Things move very quickly in commodity markets- in April 2020, one literally could not give away oil (at one point it COST $40 to get rid of the stuff), but by May 2022, it was at $130 and seemingly set to reach the moon. Fast forward to today and Crude Oil has fallen nearly 30% in just two months and, as of the 17th August, is down again, to around $87 per barrel.
We appear to have arrived at a situation whereby downside momentum is taking on a life of its own, (selling begetting more selling).
Oil futures speculators have now reduced their net long positions to close to that of March 2020 (long 135,000 contracts), less than half of those held at the end of June 2022 (374,000). [As stated above, soon after this long liquidation, markets went sharply up].
Adding interest to this situation, Producers have, since June 2022, nearly doubled their net long exposure to 98,000 contracts -when Producers and Speculators disagree so violently, it is usually the latter that are wrong.
The question is what could prompt another reversal in what is now conventional wisdom, namely that prices can only go lower from here?
One of the drivers for this decline has been speculation of a rapprochement between the US and Iran over the latter’s’ nuclear ambitions.
If agreement is reached, Iranian oil can once again be freely traded in global markets, thus lowering prices.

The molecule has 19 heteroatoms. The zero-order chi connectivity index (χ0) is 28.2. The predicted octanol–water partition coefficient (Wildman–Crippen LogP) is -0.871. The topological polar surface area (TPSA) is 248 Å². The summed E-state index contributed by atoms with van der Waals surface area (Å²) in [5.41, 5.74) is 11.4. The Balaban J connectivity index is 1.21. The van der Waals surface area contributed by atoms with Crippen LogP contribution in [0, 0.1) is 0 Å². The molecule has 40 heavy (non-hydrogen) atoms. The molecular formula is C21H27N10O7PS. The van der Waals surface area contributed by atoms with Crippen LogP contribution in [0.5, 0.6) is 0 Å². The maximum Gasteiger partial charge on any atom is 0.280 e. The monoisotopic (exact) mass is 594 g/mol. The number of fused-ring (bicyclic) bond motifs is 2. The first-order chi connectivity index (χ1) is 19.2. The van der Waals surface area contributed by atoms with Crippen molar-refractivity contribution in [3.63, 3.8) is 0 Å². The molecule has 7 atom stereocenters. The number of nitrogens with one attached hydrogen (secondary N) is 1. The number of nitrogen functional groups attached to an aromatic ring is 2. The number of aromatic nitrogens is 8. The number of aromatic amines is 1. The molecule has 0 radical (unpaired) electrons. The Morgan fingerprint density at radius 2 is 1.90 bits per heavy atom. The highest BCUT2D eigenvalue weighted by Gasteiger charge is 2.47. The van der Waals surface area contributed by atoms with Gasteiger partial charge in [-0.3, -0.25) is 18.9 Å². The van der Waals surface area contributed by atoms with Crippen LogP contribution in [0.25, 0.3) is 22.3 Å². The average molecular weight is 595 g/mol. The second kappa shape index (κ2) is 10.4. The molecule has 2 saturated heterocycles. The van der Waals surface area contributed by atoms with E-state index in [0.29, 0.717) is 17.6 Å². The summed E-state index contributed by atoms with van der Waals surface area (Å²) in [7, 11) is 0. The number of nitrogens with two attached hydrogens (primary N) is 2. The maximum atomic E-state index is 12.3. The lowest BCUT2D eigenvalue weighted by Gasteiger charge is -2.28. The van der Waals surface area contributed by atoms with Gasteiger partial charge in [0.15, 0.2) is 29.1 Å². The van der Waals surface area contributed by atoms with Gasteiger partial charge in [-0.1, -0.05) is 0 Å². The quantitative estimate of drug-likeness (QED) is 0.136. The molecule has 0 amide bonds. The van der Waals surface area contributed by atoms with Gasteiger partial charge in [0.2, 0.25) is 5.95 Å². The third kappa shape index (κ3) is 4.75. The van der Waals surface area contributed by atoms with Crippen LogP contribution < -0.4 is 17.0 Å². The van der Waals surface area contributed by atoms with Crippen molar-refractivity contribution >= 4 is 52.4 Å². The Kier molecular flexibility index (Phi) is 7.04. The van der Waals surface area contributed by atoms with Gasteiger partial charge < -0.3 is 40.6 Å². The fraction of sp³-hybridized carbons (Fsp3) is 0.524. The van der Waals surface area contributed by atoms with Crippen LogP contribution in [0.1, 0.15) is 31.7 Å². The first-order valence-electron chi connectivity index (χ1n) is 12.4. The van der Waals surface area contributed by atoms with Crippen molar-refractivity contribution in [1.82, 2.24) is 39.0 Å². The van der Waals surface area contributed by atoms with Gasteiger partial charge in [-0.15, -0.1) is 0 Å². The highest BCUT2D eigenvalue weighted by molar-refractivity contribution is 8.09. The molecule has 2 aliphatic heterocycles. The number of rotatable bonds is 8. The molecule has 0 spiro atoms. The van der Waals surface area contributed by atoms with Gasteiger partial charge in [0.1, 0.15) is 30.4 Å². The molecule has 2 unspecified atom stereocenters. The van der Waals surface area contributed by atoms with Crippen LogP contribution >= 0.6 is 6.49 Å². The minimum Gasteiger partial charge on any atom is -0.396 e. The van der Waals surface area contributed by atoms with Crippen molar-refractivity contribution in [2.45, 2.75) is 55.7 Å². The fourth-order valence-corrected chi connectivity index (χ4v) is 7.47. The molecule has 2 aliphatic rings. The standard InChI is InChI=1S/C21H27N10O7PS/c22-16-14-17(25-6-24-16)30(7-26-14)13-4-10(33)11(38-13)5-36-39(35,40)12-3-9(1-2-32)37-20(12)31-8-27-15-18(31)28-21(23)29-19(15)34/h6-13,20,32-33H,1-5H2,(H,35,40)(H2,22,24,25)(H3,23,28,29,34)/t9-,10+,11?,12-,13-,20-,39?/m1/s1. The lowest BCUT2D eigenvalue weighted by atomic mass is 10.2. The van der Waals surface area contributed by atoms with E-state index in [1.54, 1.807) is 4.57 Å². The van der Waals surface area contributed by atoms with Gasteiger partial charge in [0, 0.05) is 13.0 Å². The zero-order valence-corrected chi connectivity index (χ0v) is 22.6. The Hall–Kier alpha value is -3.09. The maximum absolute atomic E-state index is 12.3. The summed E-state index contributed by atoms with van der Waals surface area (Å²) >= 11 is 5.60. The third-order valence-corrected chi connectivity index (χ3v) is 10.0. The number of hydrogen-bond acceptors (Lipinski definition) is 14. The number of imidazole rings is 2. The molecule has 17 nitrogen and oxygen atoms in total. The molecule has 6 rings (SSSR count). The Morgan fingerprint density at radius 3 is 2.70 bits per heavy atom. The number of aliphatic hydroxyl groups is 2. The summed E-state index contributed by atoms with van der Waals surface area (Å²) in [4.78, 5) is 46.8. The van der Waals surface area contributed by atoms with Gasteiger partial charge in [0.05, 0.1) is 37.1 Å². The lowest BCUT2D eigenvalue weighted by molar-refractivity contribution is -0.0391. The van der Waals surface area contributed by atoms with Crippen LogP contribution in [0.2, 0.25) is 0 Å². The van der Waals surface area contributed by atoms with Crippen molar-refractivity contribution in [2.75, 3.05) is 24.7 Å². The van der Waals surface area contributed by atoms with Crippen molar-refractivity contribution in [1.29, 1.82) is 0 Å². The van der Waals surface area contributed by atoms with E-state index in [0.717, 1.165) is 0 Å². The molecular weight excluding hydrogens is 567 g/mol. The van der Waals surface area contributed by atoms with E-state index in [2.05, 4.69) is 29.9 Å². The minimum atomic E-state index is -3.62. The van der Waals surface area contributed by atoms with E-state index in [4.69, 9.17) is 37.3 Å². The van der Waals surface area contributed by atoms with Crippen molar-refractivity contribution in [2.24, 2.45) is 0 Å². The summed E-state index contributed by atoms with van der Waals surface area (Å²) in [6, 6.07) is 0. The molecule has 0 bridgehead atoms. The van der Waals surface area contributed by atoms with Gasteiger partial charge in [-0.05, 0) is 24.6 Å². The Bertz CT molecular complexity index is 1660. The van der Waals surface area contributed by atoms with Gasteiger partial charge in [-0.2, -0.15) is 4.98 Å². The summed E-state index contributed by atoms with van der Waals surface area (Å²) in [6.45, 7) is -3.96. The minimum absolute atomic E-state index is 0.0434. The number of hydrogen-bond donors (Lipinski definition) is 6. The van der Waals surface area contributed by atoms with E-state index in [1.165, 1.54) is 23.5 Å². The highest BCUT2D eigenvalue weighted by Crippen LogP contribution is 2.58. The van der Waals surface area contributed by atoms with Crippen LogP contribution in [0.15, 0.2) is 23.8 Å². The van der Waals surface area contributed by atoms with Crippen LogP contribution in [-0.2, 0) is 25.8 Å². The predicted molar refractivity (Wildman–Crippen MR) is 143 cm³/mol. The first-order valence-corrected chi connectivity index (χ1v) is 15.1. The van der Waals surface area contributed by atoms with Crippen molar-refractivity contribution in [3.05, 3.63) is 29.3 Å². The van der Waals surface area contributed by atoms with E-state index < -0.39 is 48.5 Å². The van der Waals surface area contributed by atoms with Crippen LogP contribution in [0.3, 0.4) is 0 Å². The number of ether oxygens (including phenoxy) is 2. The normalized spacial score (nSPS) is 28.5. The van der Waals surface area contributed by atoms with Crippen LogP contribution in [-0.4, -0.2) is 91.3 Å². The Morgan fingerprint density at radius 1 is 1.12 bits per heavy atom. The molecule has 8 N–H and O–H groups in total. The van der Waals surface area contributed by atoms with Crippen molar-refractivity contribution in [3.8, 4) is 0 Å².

But with the Iranians and the Russians getting increasingly close on both nuclear weapons development (as they clearly have a common enemy) and in energy policy. They have little incentive to compromise with the West and thus the deal will likely stall at best, leaving oil demand still ahead of supply, as winter approaches in the Western world.
We can already see the likely effect on heating costs in the UK, but European electricity and gas prices are rising even faster in Germany; it could get much worse by January.
More broadly, the measure of monetary policy (Financial Conditions) which tries to define how restrictive monetary policy actually is within the US economy has effectively erased most of the Feds interest rate rises, via higher equity prices and lower bond yields, meaning that Oil demand will likely rise again once the current sell off gets into extreme territory, (which it may well be now).
Latest US EIA (Energy Information Administration) reports suggest that overall oil demand remains firm, despite recessionary concerns; in particular, gasoline demand is very strong.
Key support appears to be around the $84.50 level, so stops need to be paced $2-$3 below that point.
The nature of the last 3 days’ rise looks corrective, implying another decline, possibly to below recent $85.40 lows.
If so, one has a close stop and a low risk entry point at which to go long. Selling an up-side call at the same time as buying the Future (an October 91 call for example -currently 375 bid) would also lower overall risks.
Prior to expiry of the option (16th September), upside profit would be $4.78 (assuming a future price of $90 to open). Once expiry is over, one would then sell further call options (for November) to “lock in” any positive returns.